While the ultra-Orthodox public is threatening to take to the streets en masse, Yesh Atid
Chairman Yair Lapid
has dubbed the new haredi enlistment bill "a return to Zionism," but some coalition members think otherwise.
Wednesday saw the first reading passage of the Sharing the Burden Bill which mandates haredi conscription into the IDF
and stipulates criminal sanctions for draft dodgers. An election promise by Lapid and his centrist Yesh Atid party, Lapid described the bill's passing as "fixing a historic injustice which has gone on for 65 years."
Lapid claimed that the bill would in fact lead to a rise in haredi enlistment and would lead to a rise in haredi participation in the workforce.
Lapid with Yesh Atid leadership (Photo: Yogev Atias)
"In a month from now every haredi youth will receive a draft order. Whoever does not enlist will do civil service in the fire department, MDA paramedics or aiding the elderly. Sharing the burden is not an attempt to pick on haredim or their lifestyles. We are truly committed to aiding them extract themselves from the vicious cycle of poverty."
However, claims otherwise were quick to surface. Housing Minister Uri Ariel (Bayit Yehudi) said "no matter what – no yesiva student will be enlisted. Mark my words."
Ariel further said that whoever is studying "will continue to study, and those not studying will serve the people of Israel in other ways," a possible reference to the civil service track which offers a civilian alternative to army service in NGOs and civilian organizations like MDA paramedics or the fire-department.
Nonetheless, fellow party member MK Ayelet Shaked, who headed the committee charged with reformulating the bill, called it "historic," and said "we promised to enlist the haredim and integrate them into the workforce – and we have. If both sides of the story are attacking us, it means we succeeded," Shaked told Ynet.
MK Shaked (Photo: Gil Yochanan)
Shaked made the comments in wake of criticism launched from within her party: After the committee members approved the flashpoint issue of sanctions for ultra-Orthodox draft dodgers, fellow party member MK Moti Yogev filed a request for a renewed vote and revision of the bill.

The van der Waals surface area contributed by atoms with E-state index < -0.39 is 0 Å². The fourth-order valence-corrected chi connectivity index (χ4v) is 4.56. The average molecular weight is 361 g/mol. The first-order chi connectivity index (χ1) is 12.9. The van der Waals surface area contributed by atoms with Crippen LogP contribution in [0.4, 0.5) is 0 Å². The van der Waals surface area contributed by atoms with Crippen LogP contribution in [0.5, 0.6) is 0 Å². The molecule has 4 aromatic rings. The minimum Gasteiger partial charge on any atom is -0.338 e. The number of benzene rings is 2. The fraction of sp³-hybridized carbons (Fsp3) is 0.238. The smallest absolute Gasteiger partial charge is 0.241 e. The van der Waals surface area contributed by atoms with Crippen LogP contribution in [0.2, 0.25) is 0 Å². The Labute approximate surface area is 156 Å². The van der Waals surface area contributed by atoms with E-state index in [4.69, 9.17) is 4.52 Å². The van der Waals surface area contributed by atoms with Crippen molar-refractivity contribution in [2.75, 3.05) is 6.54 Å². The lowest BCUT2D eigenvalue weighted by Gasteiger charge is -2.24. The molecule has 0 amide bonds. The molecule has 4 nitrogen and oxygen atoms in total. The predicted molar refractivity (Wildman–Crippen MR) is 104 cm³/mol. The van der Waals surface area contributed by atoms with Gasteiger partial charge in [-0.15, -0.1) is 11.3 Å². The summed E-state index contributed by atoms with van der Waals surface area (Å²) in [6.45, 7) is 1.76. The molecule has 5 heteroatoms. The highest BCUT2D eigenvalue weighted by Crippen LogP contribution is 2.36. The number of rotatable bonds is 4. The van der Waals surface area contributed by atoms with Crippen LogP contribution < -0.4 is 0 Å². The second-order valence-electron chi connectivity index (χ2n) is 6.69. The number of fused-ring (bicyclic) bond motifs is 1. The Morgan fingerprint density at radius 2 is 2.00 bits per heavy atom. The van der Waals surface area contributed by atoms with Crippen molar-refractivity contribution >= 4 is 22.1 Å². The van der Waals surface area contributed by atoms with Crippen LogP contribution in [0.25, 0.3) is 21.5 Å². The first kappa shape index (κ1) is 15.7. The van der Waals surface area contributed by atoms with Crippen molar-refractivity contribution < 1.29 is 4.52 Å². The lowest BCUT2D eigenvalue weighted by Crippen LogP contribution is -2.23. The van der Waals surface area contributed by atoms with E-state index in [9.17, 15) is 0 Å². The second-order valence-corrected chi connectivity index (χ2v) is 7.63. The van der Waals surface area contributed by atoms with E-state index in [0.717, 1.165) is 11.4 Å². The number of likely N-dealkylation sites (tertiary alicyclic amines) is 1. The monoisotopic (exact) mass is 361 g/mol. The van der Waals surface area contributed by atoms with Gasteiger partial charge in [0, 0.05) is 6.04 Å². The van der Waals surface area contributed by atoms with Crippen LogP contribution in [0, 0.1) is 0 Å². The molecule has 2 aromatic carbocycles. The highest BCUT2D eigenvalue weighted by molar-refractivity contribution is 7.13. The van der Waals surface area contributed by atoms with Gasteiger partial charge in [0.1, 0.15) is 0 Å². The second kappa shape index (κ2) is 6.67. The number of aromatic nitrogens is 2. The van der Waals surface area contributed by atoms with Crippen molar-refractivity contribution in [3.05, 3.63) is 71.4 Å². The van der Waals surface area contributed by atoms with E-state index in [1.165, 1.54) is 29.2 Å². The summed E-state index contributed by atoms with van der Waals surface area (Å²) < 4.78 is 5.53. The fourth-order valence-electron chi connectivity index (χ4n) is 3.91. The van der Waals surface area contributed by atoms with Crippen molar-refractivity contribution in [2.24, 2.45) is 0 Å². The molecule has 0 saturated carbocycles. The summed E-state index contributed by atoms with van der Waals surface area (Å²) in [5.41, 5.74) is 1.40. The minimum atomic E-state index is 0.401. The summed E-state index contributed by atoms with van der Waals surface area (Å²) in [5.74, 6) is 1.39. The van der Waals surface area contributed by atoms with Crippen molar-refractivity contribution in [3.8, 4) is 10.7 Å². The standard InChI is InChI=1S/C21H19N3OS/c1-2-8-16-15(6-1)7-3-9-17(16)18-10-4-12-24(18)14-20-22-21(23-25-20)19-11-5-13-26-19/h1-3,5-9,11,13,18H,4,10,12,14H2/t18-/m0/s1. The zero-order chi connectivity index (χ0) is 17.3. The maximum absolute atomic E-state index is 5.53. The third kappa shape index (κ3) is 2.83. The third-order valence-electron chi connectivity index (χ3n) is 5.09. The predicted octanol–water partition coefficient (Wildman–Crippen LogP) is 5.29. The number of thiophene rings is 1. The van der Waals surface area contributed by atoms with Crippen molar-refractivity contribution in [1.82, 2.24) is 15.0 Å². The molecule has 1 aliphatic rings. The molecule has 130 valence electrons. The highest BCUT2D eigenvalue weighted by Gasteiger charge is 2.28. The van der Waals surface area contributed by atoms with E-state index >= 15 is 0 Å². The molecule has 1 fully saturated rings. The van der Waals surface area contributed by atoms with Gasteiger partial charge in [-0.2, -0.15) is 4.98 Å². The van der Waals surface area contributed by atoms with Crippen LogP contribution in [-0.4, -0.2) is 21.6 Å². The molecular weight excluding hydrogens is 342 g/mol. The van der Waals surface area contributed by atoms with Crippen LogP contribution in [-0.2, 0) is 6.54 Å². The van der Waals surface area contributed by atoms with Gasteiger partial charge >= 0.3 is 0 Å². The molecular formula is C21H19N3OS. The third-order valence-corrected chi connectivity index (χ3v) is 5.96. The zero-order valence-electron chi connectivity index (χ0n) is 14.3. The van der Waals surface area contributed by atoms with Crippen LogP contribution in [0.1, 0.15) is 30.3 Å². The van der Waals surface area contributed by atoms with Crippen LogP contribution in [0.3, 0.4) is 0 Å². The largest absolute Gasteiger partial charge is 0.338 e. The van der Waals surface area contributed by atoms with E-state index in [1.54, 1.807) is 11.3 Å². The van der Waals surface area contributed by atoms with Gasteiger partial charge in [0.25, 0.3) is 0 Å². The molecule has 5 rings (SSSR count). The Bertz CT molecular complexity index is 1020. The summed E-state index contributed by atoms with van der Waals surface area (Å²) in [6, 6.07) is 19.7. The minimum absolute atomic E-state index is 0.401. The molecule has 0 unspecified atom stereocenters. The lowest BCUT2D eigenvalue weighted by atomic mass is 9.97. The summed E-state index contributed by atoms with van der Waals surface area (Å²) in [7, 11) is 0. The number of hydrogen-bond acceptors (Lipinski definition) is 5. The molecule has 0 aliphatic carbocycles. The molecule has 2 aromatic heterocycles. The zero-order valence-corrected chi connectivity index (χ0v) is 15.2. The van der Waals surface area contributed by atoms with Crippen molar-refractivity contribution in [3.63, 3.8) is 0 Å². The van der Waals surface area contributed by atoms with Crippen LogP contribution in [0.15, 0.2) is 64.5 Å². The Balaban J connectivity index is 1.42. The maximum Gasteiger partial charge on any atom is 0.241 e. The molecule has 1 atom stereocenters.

Shaked commented on the request and said "the law is not final, but we are reaching the end of the process. This is an historic law and which will save Israel's
economy and integrate haredim into the work force. Economy Minister Naftali Bennett is making preparations to receive thousands of haredi youth in specialized employment centers and the IDF chief of staff is already preparing to take in thousands of haredim by 2018."
When asked about the possibility that the haredi public has not said their final word, and will take to the streets when the law is brought before the government for its final authorization, Shaked claimed "the bill is fair and good, and it is impossible to stop incitement."
Bayit Yehudi leader Bennett also commented on the bill's preliminary passing, saying "Am Yisrael has won. For tens of years everyone has known there is a need to integrate the haredim into the workforce and army service. But only this government, in its current formulation, has done so.
"The bill that has now passed the Shaked Committee is wise and balanced. It also recognizes, for the first time, the study of Torah as service and a qualification."
Defense Minister Moshe Ya'alon
also commented on the bill and said "I never saw my army service as a burden," a reference to the bill's name and issue keyword.
"Certain sectors have grown accustomed to not serving, and I would like to see them take responsibility. In 99' the first haredi unit was formed and begun enlisting haredim, in 2013 some two thousand haredim enlisted into the IDF, add to that 1600 from 2012. More importantly, when they complete their service, 91 percent of them find employment."
Ya'alon further noted that he would like to see Arabs and Druze enlist into the army "my mission is to help them share the responsibility. Any sector not sharing in the responsibly today needs to be enlisted."
The bill managed to strain coalition tensions, and thus its final reading into law was postponed.
One of the most controversial and problematic clauses in the bill was the one stipulating criminal sanctions – including jail time – for haredim who refuse to enlist into either the army or civil service. This was the clause that eventually led MK Yogev to ask for an additional vote and revision to the bill.
The bill is expected to go the Knesset for second and third readings next month and will only come into effect in 2017. Until then, the bill will be gradually implemented according to annual enlistment quotas: In 2014 some 3,800 haredim will enlist, in 2015 4,500 and in 2016 some 5,200 will join military and civilian service ranks.
The haredi seminaries (yeshivas) will choose which students are sent to the army and which can continue their Torah studies.
Additional key points in the bill are:
- From June 2017 yeshiva students can postpone their enlistment until the age of 22
- From June 2017 those above 21 will be forced to enlist should quotas not be met
- Haredim will be allowed to postpone enlistment until the age of 24
- Sanctions will come into effect only half a year after the bill is ratified